November 9, 2022 | In Articles

10 Job Interview Etiquette

10 Job Interview Etiquette

A couple of days ago, I chanced upon a tweet that read, "How did you know you weren't going to get the job during your job interview? Share your story". The quotes and replies to this tweet were hilarious! Take a look at some of them below;

Funny right? (You can check the tweet for a hilarious read.)

On a more serious note, scrolling through the replies and quotes, I realised that many people lack interview etiquette, which costs them getting the job. This is crucial as the interview stage can be the make or break of getting the job and proving your capabilities outside of your CV.


* we won't spam you, never.

Fellow Ghanaians - An Ailing Economy, a Widespread Pandemic and a Crippling War.


Some interview etiquette tips;

Be on time. There is no excuse. This is as simple as it gets, 10 am is 10 am, no Ghana man time. It's always best to even arrive at least 10 minutes before time. If the traffic from your house keeps you on the road for an hour, leave two hours earlier. Put your best foot forward…. Literally.


Do not lie, be smart. No matter how hard things are, remember that it takes up more lies to cover one little lie, so do not lie in the first place. If the truth does not win you a position in that company, that's fine; someone else would believe in you. Be wise in answering the questions you know. Telling the simple truth could get you out of the door; but do not overamplify or understate your realities - no matter how creative. Lying, however, is a no-no.


Know your CV inside out. Yes, the interview is typically meant to assess you outside of your CV, but that does not mean you cannot be asked about your CV. That being said, it's essential not to put a role or skill you know you do not have any idea off. Also, do not cross-check spelling mistakes, grammar and sentence construction.


Dress appropriately. "You are addressed by how you are dressed". No matter how informal you think your role may be, or even how laid back the company culture may be, it's essential to dress to kill. After accepting the job, you can consider displaying all your funky dresses and hairstyles.


Language and body gestures matter, be diplomatic. As said before, an interview is meant to assess you outside your CV, meaning everything counts. The interviewers would notice your body language, speech, and other gestures you may make. This is the part the CV does not tell them what they are specifically looking out for.


Research the company and the job role beforehand. Imagine applying for a job in coding, and you are asked, unprepared and unexpectedly, to run a few lines of code during the interview process. The tension go barb you waa [The tension might overwhelm you]. We all do not want to be in such a position, so do well to do your background checks on the company and the role you are applying for, just as they are doing their checks on you. It even gets intriguing when you have questions about the company; it shows you are prepared well.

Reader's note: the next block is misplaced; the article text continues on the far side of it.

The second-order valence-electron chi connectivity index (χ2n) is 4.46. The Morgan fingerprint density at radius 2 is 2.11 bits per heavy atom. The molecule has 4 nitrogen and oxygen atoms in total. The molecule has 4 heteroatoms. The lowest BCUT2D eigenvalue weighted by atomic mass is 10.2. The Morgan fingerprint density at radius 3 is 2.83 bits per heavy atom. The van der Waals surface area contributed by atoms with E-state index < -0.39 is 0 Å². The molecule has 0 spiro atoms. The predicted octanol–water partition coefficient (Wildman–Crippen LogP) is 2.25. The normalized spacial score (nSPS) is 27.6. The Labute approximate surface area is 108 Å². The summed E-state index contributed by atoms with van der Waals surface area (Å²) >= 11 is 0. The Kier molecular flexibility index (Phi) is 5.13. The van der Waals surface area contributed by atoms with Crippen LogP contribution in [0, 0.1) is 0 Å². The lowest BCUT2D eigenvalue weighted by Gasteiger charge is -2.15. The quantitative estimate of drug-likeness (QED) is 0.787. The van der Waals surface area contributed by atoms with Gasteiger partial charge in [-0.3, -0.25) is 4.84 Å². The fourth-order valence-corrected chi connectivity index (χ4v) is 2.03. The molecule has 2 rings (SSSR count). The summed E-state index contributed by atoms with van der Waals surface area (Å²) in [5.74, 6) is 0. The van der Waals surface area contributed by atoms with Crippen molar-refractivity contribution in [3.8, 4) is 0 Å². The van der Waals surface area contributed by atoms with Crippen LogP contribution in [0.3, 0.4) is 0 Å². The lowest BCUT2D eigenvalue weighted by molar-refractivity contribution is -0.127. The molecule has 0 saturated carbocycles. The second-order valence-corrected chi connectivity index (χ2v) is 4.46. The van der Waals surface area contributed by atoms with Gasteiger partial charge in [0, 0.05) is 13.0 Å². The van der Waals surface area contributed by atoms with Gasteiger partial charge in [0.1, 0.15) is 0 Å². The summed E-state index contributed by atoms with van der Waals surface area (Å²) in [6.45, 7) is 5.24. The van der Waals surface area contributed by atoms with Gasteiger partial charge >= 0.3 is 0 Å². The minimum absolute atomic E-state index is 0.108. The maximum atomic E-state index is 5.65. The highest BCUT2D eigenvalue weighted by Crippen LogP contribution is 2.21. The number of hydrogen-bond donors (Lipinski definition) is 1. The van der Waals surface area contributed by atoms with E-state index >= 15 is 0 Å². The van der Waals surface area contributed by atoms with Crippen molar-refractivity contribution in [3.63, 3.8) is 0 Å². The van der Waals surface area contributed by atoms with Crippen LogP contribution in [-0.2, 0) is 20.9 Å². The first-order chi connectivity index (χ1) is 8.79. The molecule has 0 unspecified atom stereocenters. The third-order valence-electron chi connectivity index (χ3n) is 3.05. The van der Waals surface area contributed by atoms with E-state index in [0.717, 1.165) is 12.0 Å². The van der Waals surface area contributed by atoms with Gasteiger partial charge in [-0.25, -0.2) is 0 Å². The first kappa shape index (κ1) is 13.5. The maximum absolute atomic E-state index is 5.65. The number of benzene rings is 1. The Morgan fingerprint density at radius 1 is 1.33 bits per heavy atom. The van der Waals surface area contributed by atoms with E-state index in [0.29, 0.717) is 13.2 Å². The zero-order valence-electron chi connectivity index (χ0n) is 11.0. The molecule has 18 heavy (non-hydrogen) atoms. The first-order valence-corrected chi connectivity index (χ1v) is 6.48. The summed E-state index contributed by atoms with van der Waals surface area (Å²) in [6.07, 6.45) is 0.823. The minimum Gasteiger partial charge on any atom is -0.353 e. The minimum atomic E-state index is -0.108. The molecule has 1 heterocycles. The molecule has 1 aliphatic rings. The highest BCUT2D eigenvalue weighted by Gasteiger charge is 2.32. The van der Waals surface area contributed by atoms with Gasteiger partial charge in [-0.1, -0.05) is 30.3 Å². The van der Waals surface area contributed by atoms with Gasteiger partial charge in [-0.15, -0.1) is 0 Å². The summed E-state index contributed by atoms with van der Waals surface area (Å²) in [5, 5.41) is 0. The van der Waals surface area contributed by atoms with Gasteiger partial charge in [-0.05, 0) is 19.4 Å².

Prep for the interview; read possible questions online or from workers at the company. You submitted your CV, and you have been called for an interview. Prepare for it. Interviewers cannot make up new interview questions every time; there will be possible questions online you can prepare to leave no stone unturned. You could even go ahead to find out from employees at that company likely interview questions as they would have some "gist".


Wait for the interviewer to mention salary and benefits. We all know that you applied for the job for the money so it just makes sense to head right in or? Unfortunately, in this case, you have to take it slow; you cannot show the employers you are all about the money and not passionate about the job. In due time, you too can answer, and give them your expected salary, while you prepare, read this article, "How to negotiate your first job salary?" it will put you a step ahead.


Expect personal questions. Seems like a strange point? Well, I remember when I was asked how many siblings I had, I was confused about what it had to do with the position I was applying for, but I answered with a smile on my face. I am unsure why they ask personal questions, but I believe they are trying to get to know their potential hires as much as possible, especially outside of their work life; that's why they ask. So get ready!


End the interview on a good note. How you end the interview can determine a call back is how the interview ends. Be sure to end positively, with a broad smile and high spirits. You can send an email, thanking them for granting you the interview after. This is to add some bonus points and keep you memorable.

These are not the only interview etiquette you can abide by, but I believe this is a great starting point. Here's something small to hold body as you prepare for your interview. All the best!

by Jessie W Ghartey

Career & Product Associate, Looksharp Global

If you enjoyed this read, share on :

Comments (0)

Leave a comment


* we won't spam you, never.

Fellow Ghanaians - An Ailing Economy, a Widespread Pandemic and a Crippling War.